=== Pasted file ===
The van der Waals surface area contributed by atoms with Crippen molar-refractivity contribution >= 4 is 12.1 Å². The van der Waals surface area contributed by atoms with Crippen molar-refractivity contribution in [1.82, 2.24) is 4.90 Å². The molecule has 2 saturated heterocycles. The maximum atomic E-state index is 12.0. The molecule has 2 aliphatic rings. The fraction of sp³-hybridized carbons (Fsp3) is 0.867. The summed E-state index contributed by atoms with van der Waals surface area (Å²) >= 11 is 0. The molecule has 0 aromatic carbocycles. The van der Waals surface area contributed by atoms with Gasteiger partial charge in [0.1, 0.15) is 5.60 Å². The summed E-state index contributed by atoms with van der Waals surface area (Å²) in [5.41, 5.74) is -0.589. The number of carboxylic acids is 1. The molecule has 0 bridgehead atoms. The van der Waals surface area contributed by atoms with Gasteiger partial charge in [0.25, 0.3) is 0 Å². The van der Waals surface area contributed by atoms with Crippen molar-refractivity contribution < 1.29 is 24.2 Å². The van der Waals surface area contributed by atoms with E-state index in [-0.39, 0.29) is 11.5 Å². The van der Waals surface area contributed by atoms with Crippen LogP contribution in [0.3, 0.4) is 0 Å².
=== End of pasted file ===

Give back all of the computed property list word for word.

The van der Waals surface area contributed by atoms with Crippen molar-refractivity contribution >= 4 is 12.1 Å². The van der Waals surface area contributed by atoms with Crippen molar-refractivity contribution in [1.82, 2.24) is 4.90 Å². The molecule has 2 saturated heterocycles. The maximum atomic E-state index is 12.0. The molecule has 2 aliphatic rings. The fraction of sp³-hybridized carbons (Fsp3) is 0.867. The summed E-state index contributed by atoms with van der Waals surface area (Å²) >= 11 is 0. The molecule has 0 aromatic carbocycles. The van der Waals surface area contributed by atoms with Gasteiger partial charge in [0.1, 0.15) is 5.60 Å². The summed E-state index contributed by atoms with van der Waals surface area (Å²) in [5.41, 5.74) is -0.589. The number of carboxylic acids is 1. The molecule has 0 bridgehead atoms. The van der Waals surface area contributed by atoms with Gasteiger partial charge in [0.25, 0.3) is 0 Å². The van der Waals surface area contributed by atoms with Crippen molar-refractivity contribution < 1.29 is 24.2 Å². The van der Waals surface area contributed by atoms with E-state index in [-0.39, 0.29) is 11.5 Å². The van der Waals surface area contributed by atoms with Crippen LogP contribution in [0.3, 0.4) is 0 Å².